There are jobs right across the board that are integral to a tech company’s success. I recently saw a video from Culture Trip’s head of content and head of product where they talked about needing people who could essentially ‘translate’ between and connect the two teams, what might be thought of as soft skills can sometimes be quite hard to come by in the tech world – you might hold a lot of value in those areas.
Who are your tech influencers and why?
This is a tough one as I think it’s constantly changing. I tend to look for inspiration as far and wide as possible so it wouldn’t only be people in ‘tech’. I’ve recently been reading Phil Knights “Shoe Dog” and that’s offered amazing insights into a mind very different than my own. I’ve been blown away by all the innovators in the micro-mobility field too, as much as I’m keeping an eye on competitors, I’m also admiring the leaps and bounds each company is making to further the cause of better, cleaner and more enjoyable cities.
Rather than seeking out influencers, I’d encourage women looking to enter the tech world to seek our mentors and friends who you can learn from and lean on.
What has been the greatest piece of advice you have received in your career so far?
A former boss of mine, as well as a close friend of mine, gave me this advice at various times in my career when I was teetering on the edges of burnout. To not tie your emotions and thereby wellbeing into your job. Having passion and drive are not the same as balancing your emotions on success at work. It’s necessary to be able to shut off from work when you get home and sometimes leave it firmly in the office. This can be really hard when you’re working in tech, but having boundaries and making time for yourself is essential to success.
If you could host a dinner party with 3 influential people in tech, who would you invite and why?
I’d start with Pony Ma, the CEO of Tencent. WeChat was pretty much the epicenter of all activities while I lived in Beijing, I used it to pay bills, do my taxes, instant message friends, order taxis and the list goes on. The process of creating a product/service that is its own ecosystem is fascinating and no-one has done this in a bigger way than Pony Ma.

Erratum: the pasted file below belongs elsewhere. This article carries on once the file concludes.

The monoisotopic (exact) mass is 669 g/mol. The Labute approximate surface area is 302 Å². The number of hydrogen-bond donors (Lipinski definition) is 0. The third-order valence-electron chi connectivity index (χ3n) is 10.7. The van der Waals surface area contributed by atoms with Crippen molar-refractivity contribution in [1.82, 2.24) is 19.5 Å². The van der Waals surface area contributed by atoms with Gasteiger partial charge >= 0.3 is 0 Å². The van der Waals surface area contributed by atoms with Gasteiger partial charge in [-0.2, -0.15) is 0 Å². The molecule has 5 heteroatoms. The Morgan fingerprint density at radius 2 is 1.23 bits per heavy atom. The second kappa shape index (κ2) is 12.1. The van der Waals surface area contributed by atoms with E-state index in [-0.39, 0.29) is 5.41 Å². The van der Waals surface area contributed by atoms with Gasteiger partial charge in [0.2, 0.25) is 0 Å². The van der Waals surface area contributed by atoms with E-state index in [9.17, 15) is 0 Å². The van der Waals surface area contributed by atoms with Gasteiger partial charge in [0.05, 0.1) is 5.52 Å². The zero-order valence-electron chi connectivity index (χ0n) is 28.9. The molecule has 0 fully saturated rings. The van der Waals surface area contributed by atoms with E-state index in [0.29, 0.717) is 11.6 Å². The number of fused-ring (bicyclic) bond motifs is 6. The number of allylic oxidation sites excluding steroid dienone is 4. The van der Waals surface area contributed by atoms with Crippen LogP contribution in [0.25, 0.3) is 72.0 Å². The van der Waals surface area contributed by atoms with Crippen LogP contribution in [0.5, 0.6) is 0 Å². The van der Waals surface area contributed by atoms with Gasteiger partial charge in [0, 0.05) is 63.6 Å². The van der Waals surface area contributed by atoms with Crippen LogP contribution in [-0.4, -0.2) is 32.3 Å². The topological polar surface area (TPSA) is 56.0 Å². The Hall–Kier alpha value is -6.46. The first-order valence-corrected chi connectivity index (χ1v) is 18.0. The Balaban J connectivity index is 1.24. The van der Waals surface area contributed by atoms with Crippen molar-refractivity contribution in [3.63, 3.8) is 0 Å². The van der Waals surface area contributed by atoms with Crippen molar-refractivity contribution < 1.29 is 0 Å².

I’ve heard he can be a little introverted though so to balance the room I’d invite Sheryl Sandberg, her career is so interesting and her Lean In circles have done wonders to create communities of women supporting and encouraging each other to take leaps and bounds in the business world.
Last but not least, Ben Horowitz, he’s got such a great storytelling style and we have the same taste in music, I think we’d have a lot to talk about! I also tweeted about his book the other day and he replied so brownie points for that.
Georgia Yexley is the Head of Growth at Beryl, a bike company dedicated to changing the way cities move. With 5 years in marketing and communications, she has been working with tech start-ups that are looking to grow globally and her professional interests cross over to her personal, through travel, marketing, branding, visual and written content, events and integrated campaigns. Georgia is a Londoner who spent a chunk of her life living and working in Beijing, China, and a recent runner-up for ‘Rising Star’ – Marketing Week Masters – Award. She is contributing to raising the volume of women of color in tech.